• hopisen

      Bluntly, I oppose him because I think he’s wrong on the issues he puts at the core of his political agenda.

      • Mukkinese

        Surely even at his worst he is better than the only other realistic candidates for P.M.; Osborne or Johnson?

  19. organic cheeseboard

    I agree with Chris up there – without an actual explanation of why you disagree so fundamentally with his view of the world, this post is little more than a bunch of ‘arid slogans’ of the kind you claim you dislike so much – in fact ‘arid slogans’ is itself an arid slogan. I get that you disagree with him on foreign policy, that bit is clear, but everything else is just waffle.

    I’m not especially keen on Corbyn, but man, his opponents collectively make an awful job of explaining why he’s no good.

    • hopisen

      that’s fair. I will try to come back to the point about a popular alternative position.

  20. Allan Challenger

    Dear Mr Sen

    I am very puzzled by your article. It does not help me understand anything about your reasons for opposing Mr Corbyn’s policies or his – still very much in its early stages – leadership. Phrases such as ‘conservative impossibiism’ obscure more than they reveal (is support for public ownership of the railways or a Green Investment Bank impossibilist?) … Your reference to lists of great figures of the past by whose standards presumably in your view Mr Corbyn pales doesn’t help either…I can quote lists of leftists who have made similarly huge contributions to Labour such from Keir Hardie through Stafford Cripps to Nye Bevan but that wouldn’t achieve very much either.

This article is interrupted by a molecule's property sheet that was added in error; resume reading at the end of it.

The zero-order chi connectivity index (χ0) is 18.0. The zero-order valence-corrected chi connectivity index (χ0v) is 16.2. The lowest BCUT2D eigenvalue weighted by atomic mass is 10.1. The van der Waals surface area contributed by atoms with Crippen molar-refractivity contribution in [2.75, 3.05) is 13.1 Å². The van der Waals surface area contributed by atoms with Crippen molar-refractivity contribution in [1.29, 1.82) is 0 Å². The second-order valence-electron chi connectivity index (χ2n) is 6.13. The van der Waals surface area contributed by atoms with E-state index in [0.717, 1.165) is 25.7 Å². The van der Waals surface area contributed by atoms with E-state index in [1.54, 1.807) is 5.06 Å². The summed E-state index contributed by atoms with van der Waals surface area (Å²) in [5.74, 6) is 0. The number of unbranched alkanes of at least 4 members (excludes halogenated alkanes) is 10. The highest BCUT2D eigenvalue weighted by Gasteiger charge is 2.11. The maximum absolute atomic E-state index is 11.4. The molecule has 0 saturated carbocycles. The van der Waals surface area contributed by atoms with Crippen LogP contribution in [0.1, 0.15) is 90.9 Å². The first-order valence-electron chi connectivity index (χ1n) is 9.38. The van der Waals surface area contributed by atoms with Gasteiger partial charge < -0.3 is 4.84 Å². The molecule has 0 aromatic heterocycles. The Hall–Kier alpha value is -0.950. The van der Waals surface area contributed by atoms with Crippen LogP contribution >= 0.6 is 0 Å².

• hopisen

      Again, that’s a fair point. I’ll try to come back to the issues of particular policy/issue disagreements in more depth, and try to combine it with positive proposals I think would be better.

  21. septicisle

    Hopi, for those who don’t know, worked on Liz Kendall’s leadership campaign. Or at least I read that in a Graun article, so if he didn’t no doubt he’ll correct me.